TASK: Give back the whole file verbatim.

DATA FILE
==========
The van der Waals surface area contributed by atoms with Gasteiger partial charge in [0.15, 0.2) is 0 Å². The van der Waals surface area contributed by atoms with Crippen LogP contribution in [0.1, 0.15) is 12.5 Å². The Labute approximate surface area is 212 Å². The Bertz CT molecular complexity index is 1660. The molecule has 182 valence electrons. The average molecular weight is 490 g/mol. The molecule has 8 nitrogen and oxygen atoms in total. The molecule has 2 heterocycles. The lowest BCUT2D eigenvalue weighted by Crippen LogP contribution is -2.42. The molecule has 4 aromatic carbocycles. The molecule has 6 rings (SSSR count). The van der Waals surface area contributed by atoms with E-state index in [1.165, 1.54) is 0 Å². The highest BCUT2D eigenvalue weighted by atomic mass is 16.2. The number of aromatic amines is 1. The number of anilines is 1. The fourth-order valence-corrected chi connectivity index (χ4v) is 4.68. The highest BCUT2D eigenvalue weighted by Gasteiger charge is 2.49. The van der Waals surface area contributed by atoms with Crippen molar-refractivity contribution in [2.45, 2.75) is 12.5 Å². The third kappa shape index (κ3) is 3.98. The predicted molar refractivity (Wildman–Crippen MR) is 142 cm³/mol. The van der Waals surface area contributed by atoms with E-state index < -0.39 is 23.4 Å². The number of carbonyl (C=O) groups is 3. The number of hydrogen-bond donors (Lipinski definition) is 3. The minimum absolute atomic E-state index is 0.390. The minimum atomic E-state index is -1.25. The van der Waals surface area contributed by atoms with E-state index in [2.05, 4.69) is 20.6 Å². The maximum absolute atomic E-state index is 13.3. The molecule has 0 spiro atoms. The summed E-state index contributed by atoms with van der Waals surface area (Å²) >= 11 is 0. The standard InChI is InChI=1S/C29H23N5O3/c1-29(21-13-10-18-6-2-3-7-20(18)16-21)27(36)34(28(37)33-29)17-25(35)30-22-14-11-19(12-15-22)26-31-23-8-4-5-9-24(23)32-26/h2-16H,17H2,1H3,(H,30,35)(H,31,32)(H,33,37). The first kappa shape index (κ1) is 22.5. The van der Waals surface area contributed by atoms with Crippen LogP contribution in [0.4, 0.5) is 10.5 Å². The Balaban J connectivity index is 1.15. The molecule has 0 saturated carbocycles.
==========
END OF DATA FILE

The van der Waals surface area contributed by atoms with Gasteiger partial charge in [0.15, 0.2) is 0 Å². The van der Waals surface area contributed by atoms with Crippen LogP contribution in [0.1, 0.15) is 12.5 Å². The Labute approximate surface area is 212 Å². The Bertz CT molecular complexity index is 1660. The molecule has 182 valence electrons. The average molecular weight is 490 g/mol. The molecule has 8 nitrogen and oxygen atoms in total. The molecule has 2 heterocycles. The lowest BCUT2D eigenvalue weighted by Crippen LogP contribution is -2.42. The molecule has 4 aromatic carbocycles. The molecule has 6 rings (SSSR count). The van der Waals surface area contributed by atoms with E-state index in [1.165, 1.54) is 0 Å². The highest BCUT2D eigenvalue weighted by atomic mass is 16.2. The number of aromatic amines is 1. The number of anilines is 1. The fourth-order valence-corrected chi connectivity index (χ4v) is 4.68. The highest BCUT2D eigenvalue weighted by Gasteiger charge is 2.49. The van der Waals surface area contributed by atoms with Crippen molar-refractivity contribution in [2.45, 2.75) is 12.5 Å². The third kappa shape index (κ3) is 3.98. The predicted molar refractivity (Wildman–Crippen MR) is 142 cm³/mol. The van der Waals surface area contributed by atoms with E-state index < -0.39 is 23.4 Å². The number of carbonyl (C=O) groups is 3. The number of hydrogen-bond donors (Lipinski definition) is 3. The minimum absolute atomic E-state index is 0.390. The minimum atomic E-state index is -1.25. The van der Waals surface area contributed by atoms with E-state index in [2.05, 4.69) is 20.6 Å². The maximum absolute atomic E-state index is 13.3. The molecule has 0 spiro atoms. The summed E-state index contributed by atoms with van der Waals surface area (Å²) >= 11 is 0. The standard InChI is InChI=1S/C29H23N5O3/c1-29(21-13-10-18-6-2-3-7-20(18)16-21)27(36)34(28(37)33-29)17-25(35)30-22-14-11-19(12-15-22)26-31-23-8-4-5-9-24(23)32-26/h2-16H,17H2,1H3,(H,30,35)(H,31,32)(H,33,37). The first kappa shape index (κ1) is 22.5. The van der Waals surface area contributed by atoms with Crippen LogP contribution in [0.4, 0.5) is 10.5 Å². The Balaban J connectivity index is 1.15. The molecule has 0 saturated carbocycles.